#GE2015: The Audacity of ‘Nope’

26 Apr

Something strange has been going on in the UK’s electoral politics. In what is predicted to be the closest (i.e. the most unpredictable) election in years, we’ve had a set of campaigns which have often seemed uninspiring at best. The tedium of two major parties deadlocked in the polls, and appealing to voters by appearing as like their opposition as they can be – rather than standing up for their own vision – has been enough to discourage even a ‘political obsessive’ like myself. Even more discouraging, the term ‘political obsessive’ sometimes elides closely with ‘has read a newspaper in the last fortnight’ – the closeness of the projected result has not yet produced a picture of mass engagement or a shift towards a decisive result ….

Back in the early 2000s Obama offered his voters the ‘audacity of hope’ and ended up becoming President against the odds. He had a coherent vision of the future – even if reality fell short. In Britain in 2015 the audacity of our politicians is to simply offer ‘Nope’ in answer to key questions on which we could make an informed choice. Will the Conservatives tell us how they will distribute £12 billion of welfare cuts to people of working age – many of whom struggle in low-paid jobs? ‘Nope’. Will the Labour party say exactly how much it will borrow to stimulate investment? ‘Nope’. It is as if these details don’t matter – but how we make a fully informed choice without them? The respected Institute for Fiscal Studies has asserted that the public is effectively ‘in the dark’ when it comes to where cuts will fall in reality.

Why is this the case? Well, that old mantra ‘it’s the economy, stupid’ has swallowed the political space, as Britain struggles to muster a decent recovery from years of austerity following the financial crash. The fine detail of how each party’s economic plan will work in practice has not been revealed.

The Tories justify their position by saying their ‘track record’ shows that they can grow the economy and make cuts – but the low-hanging fruit has been picked now and it’s things like child benefit and housing benefit – vital to low-income families – which are left. It really does matter where these cuts fall. As it does for cuts to unprotected government departments, many of which have been heavily cut already, and which deal with such trifles as higher education and justice to name but two.

Meanwhile, Labour argues that borrowing for investment will pay for itself through growth – no precise figures attached. And the ‘mansion tax’ will pay for some of Labour’s proposals, but how the housing stock in question will be valued (at what cost) remains unclear – in a country where the property banding values underlying council tax have not been reviewed for decades.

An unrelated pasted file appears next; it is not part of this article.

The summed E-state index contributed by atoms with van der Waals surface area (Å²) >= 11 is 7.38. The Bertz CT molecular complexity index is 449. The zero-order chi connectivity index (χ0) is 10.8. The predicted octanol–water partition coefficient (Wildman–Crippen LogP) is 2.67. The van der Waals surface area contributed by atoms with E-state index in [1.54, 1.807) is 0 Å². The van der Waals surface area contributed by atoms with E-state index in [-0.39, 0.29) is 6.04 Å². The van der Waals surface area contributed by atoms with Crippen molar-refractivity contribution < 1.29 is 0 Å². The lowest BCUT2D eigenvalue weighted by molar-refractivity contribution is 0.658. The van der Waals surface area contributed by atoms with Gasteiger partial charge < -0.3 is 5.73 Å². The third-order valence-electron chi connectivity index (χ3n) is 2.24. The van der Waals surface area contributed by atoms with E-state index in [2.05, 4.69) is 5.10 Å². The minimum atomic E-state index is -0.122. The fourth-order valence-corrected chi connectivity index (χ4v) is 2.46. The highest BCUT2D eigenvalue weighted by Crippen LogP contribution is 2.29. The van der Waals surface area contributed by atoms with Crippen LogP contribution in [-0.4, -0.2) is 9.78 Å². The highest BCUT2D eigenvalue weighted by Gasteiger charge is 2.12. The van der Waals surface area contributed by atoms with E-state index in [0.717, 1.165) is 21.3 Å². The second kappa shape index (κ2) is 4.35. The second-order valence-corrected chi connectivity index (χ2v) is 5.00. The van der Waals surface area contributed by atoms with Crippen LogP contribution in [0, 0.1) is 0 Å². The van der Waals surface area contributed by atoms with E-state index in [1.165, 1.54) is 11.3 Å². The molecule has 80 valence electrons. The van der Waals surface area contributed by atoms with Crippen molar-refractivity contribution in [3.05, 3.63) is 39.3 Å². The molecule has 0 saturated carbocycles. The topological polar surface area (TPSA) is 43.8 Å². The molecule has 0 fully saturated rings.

And the politicians and media spend inordinate time on discussing the ‘perils’ of electoral arithmetic represented by various possible multi-party options for minority governments or (whisper it) a future coalition. While the polls show that neither main party is likely to get a majority, neither of them can admit this until it happens. So we are stuck in a place where democracy has become a stick with which to beat the electorate – ‘don’t vote for an illegitimate government’ – that is a government which represents the pattern of your votes across parties in our particular political system…

And I cannot remember another election in which so many important issues have been overlooked – has there been any meaningful discussion of relations with Europe? ‘Nope’; of low productivity, ‘Nope’; of household debt ‘Nope’; of where to build affordable housing ‘Nope’; of how technology is impacting on the labour market and wider society? ‘Nope’; of social care? ‘Nope’; of climate change? ‘Nope’… the list goes on, in what seems to become a ‘Vote now, think later’ strategy based on a narrowing of view rather than a far horizon. Perhaps the real audacity of this strategy is that our leaders calculate they can get away with it, because they reckon many aren’t listening any more. So back to social media for a diet of photoshopped political superheroes and pictures of cats urging us to vote – well, it’s a vision of something …. I will cast my vote to symbolise the hope for something more.



Hillary Clinton stands …

13 Apr

Hillary Clinton’s bid for the US presidency is a cause for celebration for everyone who wants to see a woman lead the most powerful country in the world. Should she eventually triumph, it would be a big deal for gender politics worldwide and for the prospects of women in politics in her own country and beyond.